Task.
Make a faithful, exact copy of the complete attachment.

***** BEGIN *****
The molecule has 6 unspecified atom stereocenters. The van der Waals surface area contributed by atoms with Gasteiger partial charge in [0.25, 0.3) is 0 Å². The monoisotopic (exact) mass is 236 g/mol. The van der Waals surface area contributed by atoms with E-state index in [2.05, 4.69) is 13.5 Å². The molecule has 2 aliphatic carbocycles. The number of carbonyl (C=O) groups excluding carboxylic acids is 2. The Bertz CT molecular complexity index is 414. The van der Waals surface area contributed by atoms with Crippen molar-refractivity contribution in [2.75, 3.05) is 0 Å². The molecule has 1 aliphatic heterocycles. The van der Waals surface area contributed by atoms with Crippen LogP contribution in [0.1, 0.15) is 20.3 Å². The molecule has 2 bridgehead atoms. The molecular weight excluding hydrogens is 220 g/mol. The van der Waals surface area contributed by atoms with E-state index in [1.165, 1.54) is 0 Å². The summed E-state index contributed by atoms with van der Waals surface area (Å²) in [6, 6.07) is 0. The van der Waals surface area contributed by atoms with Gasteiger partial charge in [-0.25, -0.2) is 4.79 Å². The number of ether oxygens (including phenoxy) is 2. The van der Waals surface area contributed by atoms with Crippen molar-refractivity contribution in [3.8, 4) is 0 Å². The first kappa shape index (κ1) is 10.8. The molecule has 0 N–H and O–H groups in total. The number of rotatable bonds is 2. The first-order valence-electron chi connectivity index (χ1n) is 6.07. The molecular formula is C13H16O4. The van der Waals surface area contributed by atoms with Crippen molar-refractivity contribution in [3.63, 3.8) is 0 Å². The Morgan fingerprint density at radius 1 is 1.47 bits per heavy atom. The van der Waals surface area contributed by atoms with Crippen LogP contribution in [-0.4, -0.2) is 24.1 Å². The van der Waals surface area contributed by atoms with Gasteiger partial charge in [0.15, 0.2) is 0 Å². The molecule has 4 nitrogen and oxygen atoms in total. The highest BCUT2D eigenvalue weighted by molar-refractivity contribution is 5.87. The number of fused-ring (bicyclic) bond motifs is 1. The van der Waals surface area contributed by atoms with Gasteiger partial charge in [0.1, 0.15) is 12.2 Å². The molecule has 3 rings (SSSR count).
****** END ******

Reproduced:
The molecule has 6 unspecified atom stereocenters. The van der Waals surface area contributed by atoms with Gasteiger partial charge in [0.25, 0.3) is 0 Å². The monoisotopic (exact) mass is 236 g/mol. The van der Waals surface area contributed by atoms with E-state index in [2.05, 4.69) is 13.5 Å². The molecule has 2 aliphatic carbocycles. The number of carbonyl (C=O) groups excluding carboxylic acids is 2. The Bertz CT molecular complexity index is 414. The van der Waals surface area contributed by atoms with Crippen molar-refractivity contribution in [2.75, 3.05) is 0 Å². The molecule has 1 aliphatic heterocycles. The van der Waals surface area contributed by atoms with Crippen LogP contribution in [0.1, 0.15) is 20.3 Å². The molecule has 2 bridgehead atoms. The molecular weight excluding hydrogens is 220 g/mol. The van der Waals surface area contributed by atoms with E-state index in [1.165, 1.54) is 0 Å². The summed E-state index contributed by atoms with van der Waals surface area (Å²) in [6, 6.07) is 0. The van der Waals surface area contributed by atoms with Gasteiger partial charge in [-0.25, -0.2) is 4.79 Å². The number of ether oxygens (including phenoxy) is 2. The van der Waals surface area contributed by atoms with Crippen molar-refractivity contribution in [3.8, 4) is 0 Å². The first kappa shape index (κ1) is 10.8. The molecule has 0 N–H and O–H groups in total. The number of rotatable bonds is 2. The first-order valence-electron chi connectivity index (χ1n) is 6.07. The molecular formula is C13H16O4. The van der Waals surface area contributed by atoms with Crippen molar-refractivity contribution in [3.63, 3.8) is 0 Å². The Morgan fingerprint density at radius 1 is 1.47 bits per heavy atom. The van der Waals surface area contributed by atoms with Crippen LogP contribution in [-0.4, -0.2) is 24.1 Å². The van der Waals surface area contributed by atoms with Gasteiger partial charge in [0.15, 0.2) is 0 Å². The molecule has 4 nitrogen and oxygen atoms in total. The highest BCUT2D eigenvalue weighted by molar-refractivity contribution is 5.87. The number of fused-ring (bicyclic) bond motifs is 1. The van der Waals surface area contributed by atoms with Gasteiger partial charge in [0.1, 0.15) is 12.2 Å². The molecule has 3 rings (SSSR count).